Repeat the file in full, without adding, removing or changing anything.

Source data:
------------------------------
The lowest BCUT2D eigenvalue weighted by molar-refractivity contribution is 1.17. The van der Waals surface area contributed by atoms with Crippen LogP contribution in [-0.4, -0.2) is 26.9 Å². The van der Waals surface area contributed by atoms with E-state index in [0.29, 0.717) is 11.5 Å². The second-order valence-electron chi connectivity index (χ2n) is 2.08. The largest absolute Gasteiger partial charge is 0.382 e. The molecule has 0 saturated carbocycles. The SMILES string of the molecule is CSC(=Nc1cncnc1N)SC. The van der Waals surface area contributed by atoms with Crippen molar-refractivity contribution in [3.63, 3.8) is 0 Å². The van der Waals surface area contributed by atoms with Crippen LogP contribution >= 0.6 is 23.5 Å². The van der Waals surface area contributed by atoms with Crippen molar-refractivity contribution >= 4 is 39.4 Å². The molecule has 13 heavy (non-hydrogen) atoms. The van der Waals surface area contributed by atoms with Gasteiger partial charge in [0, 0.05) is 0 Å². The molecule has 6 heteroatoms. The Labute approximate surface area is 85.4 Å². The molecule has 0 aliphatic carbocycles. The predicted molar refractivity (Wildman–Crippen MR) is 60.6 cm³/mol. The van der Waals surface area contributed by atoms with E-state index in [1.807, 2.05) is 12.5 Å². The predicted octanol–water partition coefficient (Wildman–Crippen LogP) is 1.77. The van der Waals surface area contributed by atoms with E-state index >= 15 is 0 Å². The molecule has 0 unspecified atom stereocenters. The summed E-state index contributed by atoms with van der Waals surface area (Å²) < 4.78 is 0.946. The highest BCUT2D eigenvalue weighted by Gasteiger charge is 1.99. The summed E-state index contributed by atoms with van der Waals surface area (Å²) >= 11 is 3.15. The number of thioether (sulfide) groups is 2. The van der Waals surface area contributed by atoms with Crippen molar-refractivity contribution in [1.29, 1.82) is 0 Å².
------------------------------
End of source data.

The lowest BCUT2D eigenvalue weighted by molar-refractivity contribution is 1.17. The van der Waals surface area contributed by atoms with Crippen LogP contribution in [-0.4, -0.2) is 26.9 Å². The van der Waals surface area contributed by atoms with E-state index in [0.29, 0.717) is 11.5 Å². The second-order valence-electron chi connectivity index (χ2n) is 2.08. The largest absolute Gasteiger partial charge is 0.382 e. The molecule has 0 saturated carbocycles. The SMILES string of the molecule is CSC(=Nc1cncnc1N)SC. The van der Waals surface area contributed by atoms with Crippen molar-refractivity contribution in [3.63, 3.8) is 0 Å². The van der Waals surface area contributed by atoms with Crippen LogP contribution >= 0.6 is 23.5 Å². The van der Waals surface area contributed by atoms with Crippen molar-refractivity contribution >= 4 is 39.4 Å². The molecule has 13 heavy (non-hydrogen) atoms. The van der Waals surface area contributed by atoms with Gasteiger partial charge in [0, 0.05) is 0 Å². The molecule has 6 heteroatoms. The Labute approximate surface area is 85.4 Å². The molecule has 0 aliphatic carbocycles. The predicted molar refractivity (Wildman–Crippen MR) is 60.6 cm³/mol. The van der Waals surface area contributed by atoms with E-state index in [1.807, 2.05) is 12.5 Å². The predicted octanol–water partition coefficient (Wildman–Crippen LogP) is 1.77. The van der Waals surface area contributed by atoms with E-state index >= 15 is 0 Å². The molecule has 0 unspecified atom stereocenters. The summed E-state index contributed by atoms with van der Waals surface area (Å²) < 4.78 is 0.946. The highest BCUT2D eigenvalue weighted by Gasteiger charge is 1.99. The summed E-state index contributed by atoms with van der Waals surface area (Å²) >= 11 is 3.15. The number of thioether (sulfide) groups is 2. The van der Waals surface area contributed by atoms with Crippen molar-refractivity contribution in [1.29, 1.82) is 0 Å².